Full marks to Jacinda Ardern and Grant Robertson for the level-headed way they are handling the long curveball dealt them by the coronavirus (Covid-19) outbreak which has put the world on edge.
It's all about buying time. And the Government has had the fortitude to do just that.
There is a great deal of hyped-up hysteria about the travel ban that the Government has applied to foreigners who have been present in, or transited through, Mainland China within 14 days prior to them leaving for New Zealand.
Ardern is leading diplomatic efforts to explain New Zealand's priorities to China – especially to Chinese Ambassador Wu Xi who has protested the travel ban.
But this Government has not been part of some naive US-led stratagem to "contain China" as has been suggested in some quarters. Nor does the Government's stance pave the way for economic retaliation from China – again as more hyperbolic commentators suggest.
There is a difference of view here which is coloured and informed by quite different perspectives.
In truth, China has helped other nations to buy time to advance their own preparedness to cope with this virus through the quarantines it has imposed in Wuhan, which was the epicentre of the outbreak in China and parts of Zheijiang.
China's own isolation of many of its people also has a selfless aspect to it. But China is also painfully aware through the earlier Sars outbreak that coronaviruses are virulent and hard to stamp out.
This Covid-19 virus is a tricky beast and it is now not entirely clear that even the 14-day period of self-isolation – as is recommended for New Zealand citizens and permanent residents returning here within 14 days of being in Mainland China – is sufficient for all potential infection to be become detectable.
There is much that is yet to be understood.
The fact is that some 60 countries have imposed various restrictions to try to prevent or contain the spread of the virus to their populations. Among them are some key trading partners of both New Zealand and China such as Australia, Japan, Singapore, South Korea and the United States. Other Asian countries to impose restrictions include Indonesia, the Philippines, Russia and Vietnam. Many small South Pacific nations have also put shutters up.
Europe hasn't. Nor has Latin America.
There is force for the Government's actions.
The reality is that as the Centers for Disease Control and Prevention (CDC) has said "this new virus represents a tremendous public health threat. We don't yet have a vaccine for this novel virus, nor do we have a medication to treat it specifically".
That is precisely where New Zealand sits.
Ardern's well-chosen words at her Monday post-Cabinet press conference in essence laid out the framework for action that the Government is implementing through the New Zealand Influenza Pandemic Plan.
This plan was originally devised in 2002 and was subsequently revised to deal with evolving threats from H5N1 influenza and the influenza A (H1N1) 2009 pandemic and updated in 2017 to reflect new legislation and population calculations. While the plan focuses on pandemic influenza, it says it could reasonably apply to other respiratory-type pandemics (such as severe acute respiratory syndrome – SARS – CoV-2). Both Sars – CoV-2 and Covid-19 are coronaviruses.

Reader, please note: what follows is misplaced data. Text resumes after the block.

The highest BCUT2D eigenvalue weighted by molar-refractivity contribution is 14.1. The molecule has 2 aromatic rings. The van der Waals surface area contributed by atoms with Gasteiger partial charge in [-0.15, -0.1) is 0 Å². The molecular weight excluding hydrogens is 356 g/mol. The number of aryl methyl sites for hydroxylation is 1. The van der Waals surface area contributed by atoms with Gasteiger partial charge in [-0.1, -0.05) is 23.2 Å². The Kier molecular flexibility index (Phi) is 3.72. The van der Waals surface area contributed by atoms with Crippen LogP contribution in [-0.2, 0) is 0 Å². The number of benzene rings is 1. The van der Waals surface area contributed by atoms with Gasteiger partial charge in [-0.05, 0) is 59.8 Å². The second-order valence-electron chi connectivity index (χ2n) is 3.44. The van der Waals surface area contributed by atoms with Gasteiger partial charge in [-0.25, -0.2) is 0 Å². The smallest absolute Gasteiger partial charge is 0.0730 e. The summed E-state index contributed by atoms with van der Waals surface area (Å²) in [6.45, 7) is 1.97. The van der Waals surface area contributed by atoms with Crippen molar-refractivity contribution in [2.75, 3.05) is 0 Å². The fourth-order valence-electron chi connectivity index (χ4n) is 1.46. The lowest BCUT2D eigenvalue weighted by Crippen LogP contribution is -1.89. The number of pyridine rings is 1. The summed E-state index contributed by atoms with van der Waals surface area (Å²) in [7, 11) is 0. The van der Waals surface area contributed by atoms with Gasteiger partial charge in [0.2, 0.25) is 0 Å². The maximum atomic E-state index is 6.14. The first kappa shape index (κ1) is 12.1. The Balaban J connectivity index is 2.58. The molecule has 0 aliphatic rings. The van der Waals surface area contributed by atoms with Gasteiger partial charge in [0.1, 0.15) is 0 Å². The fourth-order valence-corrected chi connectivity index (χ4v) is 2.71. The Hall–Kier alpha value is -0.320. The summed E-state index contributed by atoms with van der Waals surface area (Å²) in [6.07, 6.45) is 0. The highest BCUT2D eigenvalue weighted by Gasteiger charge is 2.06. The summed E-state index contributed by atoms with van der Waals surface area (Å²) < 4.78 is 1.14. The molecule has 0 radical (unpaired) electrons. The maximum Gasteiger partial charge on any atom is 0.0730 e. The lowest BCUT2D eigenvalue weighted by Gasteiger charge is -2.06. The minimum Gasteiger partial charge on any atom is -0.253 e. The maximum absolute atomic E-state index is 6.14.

At this stage the World Health Organisation is saying there is no evidence of "uncontained global spread," but "Covid-19 absolutely has the potential to become a pandemic".
On Monday the Prime Minister danced through the actions the Government has already taken. Much of it is preparing the health sector to cope with a major outbreak of Covid-19 here. Unsaid was just how intrusive those future actions may be. The Government – as elsewhere – does have powers it could utilise to impose quarantines, close schools and so forth to contain a pandemic.
There is a question over whether the current restrictions go far enough.
In Singapore, which had 89 cases as of February 23 – including 51 who had recovered and discharged from hospital – a new Stay-Home Notice (SHN) for Singapore residents and long-term pass holders returning to Singapore within a 14-day period of travelling to Mainland China has been imposed.
As part of the notice requirements, such travellers have to remain in their homes at all times during the 14-day leave period.
This is far stricter than what is imposed here.
This is also where the New Zealand universities need to get real.
There are still some 6500 Chinese students stuck in China and the universities are pressuring the Government to open the door to some of them.
The universities have argued that returning Chinese students should be treated no differently to returning New Zealand citizens and simply agree to self-isolation.
Ardern has said the Government would need to be assured any health issues could be practically managed, and that the universities can ensure they have credible self-isolation and accommodation plans in place.
Those plans should include "stay at home" notices.
Finally, if a Chinese student really feels aggrieved there is a loophole they could apply.
Simply fly to a country which does not have a travel ban with China. Stay there a fortnight. Get a test to say they are virus-free. Then fly here.